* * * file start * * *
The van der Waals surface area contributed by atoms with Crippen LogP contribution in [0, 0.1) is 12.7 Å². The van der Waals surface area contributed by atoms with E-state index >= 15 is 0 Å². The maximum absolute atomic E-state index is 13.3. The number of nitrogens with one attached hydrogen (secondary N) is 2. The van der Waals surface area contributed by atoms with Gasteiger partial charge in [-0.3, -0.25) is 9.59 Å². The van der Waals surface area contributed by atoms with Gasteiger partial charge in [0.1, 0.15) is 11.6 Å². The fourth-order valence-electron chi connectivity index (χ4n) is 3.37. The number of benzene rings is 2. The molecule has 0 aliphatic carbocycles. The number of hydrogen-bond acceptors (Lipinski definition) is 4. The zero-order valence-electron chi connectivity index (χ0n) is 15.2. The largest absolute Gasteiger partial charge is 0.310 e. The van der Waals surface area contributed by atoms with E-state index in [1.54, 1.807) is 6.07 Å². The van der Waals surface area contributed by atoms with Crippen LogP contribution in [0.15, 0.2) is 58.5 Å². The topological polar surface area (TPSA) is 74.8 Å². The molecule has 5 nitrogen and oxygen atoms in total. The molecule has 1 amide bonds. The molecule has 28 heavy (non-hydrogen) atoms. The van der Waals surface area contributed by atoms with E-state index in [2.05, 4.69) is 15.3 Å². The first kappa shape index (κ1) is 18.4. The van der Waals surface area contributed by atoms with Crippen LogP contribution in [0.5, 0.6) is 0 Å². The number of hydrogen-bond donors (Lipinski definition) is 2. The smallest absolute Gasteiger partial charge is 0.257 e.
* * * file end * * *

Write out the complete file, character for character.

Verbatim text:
The van der Waals surface area contributed by atoms with Crippen LogP contribution in [0, 0.1) is 12.7 Å². The van der Waals surface area contributed by atoms with E-state index >= 15 is 0 Å². The maximum absolute atomic E-state index is 13.3. The number of nitrogens with one attached hydrogen (secondary N) is 2. The van der Waals surface area contributed by atoms with Gasteiger partial charge in [-0.3, -0.25) is 9.59 Å². The van der Waals surface area contributed by atoms with Gasteiger partial charge in [0.1, 0.15) is 11.6 Å². The fourth-order valence-electron chi connectivity index (χ4n) is 3.37. The number of benzene rings is 2. The molecule has 0 aliphatic carbocycles. The number of hydrogen-bond acceptors (Lipinski definition) is 4. The zero-order valence-electron chi connectivity index (χ0n) is 15.2. The largest absolute Gasteiger partial charge is 0.310 e. The van der Waals surface area contributed by atoms with E-state index in [1.54, 1.807) is 6.07 Å². The van der Waals surface area contributed by atoms with Crippen LogP contribution in [0.15, 0.2) is 58.5 Å². The topological polar surface area (TPSA) is 74.8 Å². The molecule has 5 nitrogen and oxygen atoms in total. The molecule has 1 amide bonds. The molecule has 28 heavy (non-hydrogen) atoms. The van der Waals surface area contributed by atoms with E-state index in [2.05, 4.69) is 15.3 Å². The first kappa shape index (κ1) is 18.4. The van der Waals surface area contributed by atoms with Crippen LogP contribution in [0.5, 0.6) is 0 Å². The number of hydrogen-bond donors (Lipinski definition) is 2. The smallest absolute Gasteiger partial charge is 0.257 e.